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Sustainable cleaning equipment options

Since doing the post on homemade cleaning products, I’ve slowly been changing my cleaning equipment to more sustainable options. Our discoveries have surprised me and the funny thing is many ended up being cheaper too.

The Mop

The mop was first, because I was sick of paying through the nose for those plastic sponge type things that seemed to last a nano second before ending up in landfill. So, I asked Tony, my mate and professional cleaner. He always uses the old school cotton mop heads.

‘They’re a lot cheaper in the long run,’ Tony said. ‘And I reckon they do a better job, because you can push them harder. Those flimsy squeezable ones break in no time.’

I was sold, although that was before I realised how expensive they were. Coming in over $60 dollars to buy the squeezey bucket (essential for the mop to work) and the mop with a spare head from our local hardware store. The whole thing also takes up more storage space, too, because of the dedicated bucket.

However, we’re 2 ½ years in and I’m no where near needing a replacement mop head. So my mad plans to experiment with homemade mop heads made of old household cloths hasn’t happened, yet.
I just throw the existing mop heads in the wash and on the washing line. I do wish they dried quicker, because they take forever, but this seems a small price to pay for not having to buy the plastic sponge mop heads, especially considering I always seemed to by the wrong size anyway, which cost me bucket loads – boom-tish!

The broom

The broom was the next thing to go. I used to buy the plastic ones that always seemed to go flat in the middle. When the last one died, I ducked into our closest Asian Supermarket and bought one for the princely sum of $10 and hung it up on a hook behind the fridge. It dropped a bit of fibre at first and took a bit of getting used to the dragging sweeping action, but now I find it oddly therapeutic and, ahem, meditative. Not something I expected to say about sweeping, but there you have it. Stranger things have happened…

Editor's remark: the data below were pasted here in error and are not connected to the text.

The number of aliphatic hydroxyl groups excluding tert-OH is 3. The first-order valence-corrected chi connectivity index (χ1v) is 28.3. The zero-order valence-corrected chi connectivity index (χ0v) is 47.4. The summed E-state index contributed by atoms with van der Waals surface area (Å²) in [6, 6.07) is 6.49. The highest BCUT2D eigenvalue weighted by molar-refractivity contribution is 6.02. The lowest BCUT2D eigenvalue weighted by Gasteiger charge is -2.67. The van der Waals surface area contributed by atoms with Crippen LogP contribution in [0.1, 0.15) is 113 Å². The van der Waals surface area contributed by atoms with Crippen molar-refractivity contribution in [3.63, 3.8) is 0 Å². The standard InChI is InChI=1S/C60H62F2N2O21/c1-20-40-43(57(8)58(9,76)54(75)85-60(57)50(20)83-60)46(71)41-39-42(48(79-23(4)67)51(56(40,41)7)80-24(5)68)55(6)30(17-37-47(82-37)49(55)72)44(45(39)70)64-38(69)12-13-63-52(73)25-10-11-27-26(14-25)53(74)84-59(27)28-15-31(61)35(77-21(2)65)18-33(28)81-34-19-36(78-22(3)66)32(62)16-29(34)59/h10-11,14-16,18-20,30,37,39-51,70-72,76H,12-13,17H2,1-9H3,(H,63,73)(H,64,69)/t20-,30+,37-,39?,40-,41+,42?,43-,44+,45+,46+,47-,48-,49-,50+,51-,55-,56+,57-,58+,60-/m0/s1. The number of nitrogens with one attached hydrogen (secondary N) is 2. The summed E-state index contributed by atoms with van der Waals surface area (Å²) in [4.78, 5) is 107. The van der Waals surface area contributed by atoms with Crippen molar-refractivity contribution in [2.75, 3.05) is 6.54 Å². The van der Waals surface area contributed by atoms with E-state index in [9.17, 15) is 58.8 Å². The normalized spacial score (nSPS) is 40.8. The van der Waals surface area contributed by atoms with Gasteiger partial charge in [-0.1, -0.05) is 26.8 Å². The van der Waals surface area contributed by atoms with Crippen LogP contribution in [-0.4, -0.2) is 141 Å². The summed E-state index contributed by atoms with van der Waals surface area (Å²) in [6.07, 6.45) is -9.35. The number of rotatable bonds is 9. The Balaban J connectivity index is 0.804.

We’re now 2 years in. I’m not sure how long it last, but it’s still has a lot more life in it (see below), but I always loved the idea that most of it is compostable, saving on landfill.Sustainable-euip-pic

The Vacuum Cleaner

Last but not least. Our dinosaur vacuum cleaner died three weeks ago and when I shared this on Instagram, everyone said, ‘Get a Dyson’. So, when I was offered a Dyson cordless vacuum V6, $899 to review I said, yes, please. Mainly because I vowed the next vacuum cleaner would be bagless, because our old bags were an expensive bit of landfill.

I reckon over the ten years we had our old dinosaur vacuum cleaner we’ve used well over 100 bags and paid nearly $400 dollars for the privilege, just under half the cost of the vacuum cleaner itself. Ouch.

As you may already know, I’m on a decluttering adventure and I’ve cleared the contents of one large bookshelf and got rid of it and now I’ve nearly cleared out the contents of one large cupboard, except for our bulky old vacuum cleaner. This sexy cordless number, that is perfect for our hardwood floors and carpeted bedrooms, fits behind the fridge, so I can sell the cupboard now. Giddy up!

I’d love to hear what your sustainable cleaning options are.

About BlahBlahMagazine

Cybele Masterman (Bele) trained as a beauty therapist, aromatherapist and journalist. After working as all of the above has found herself on a quest for a beautiful and meaningful life that doesn't cost the earth. Follow on google: +blahblahmagazine twitter: @blahblahzine or Instagram: BlahBlahMagazine

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  1. umm….does my dog eating everything off the floor count as a cleaning option?

    I’m the laziest house cleaner ever. I have a dyson, but I’d much rather use my broom. I’ve got a straw one that I love. I like sweeping because I see the pile of crap I’ve collected. I feel accomplished!

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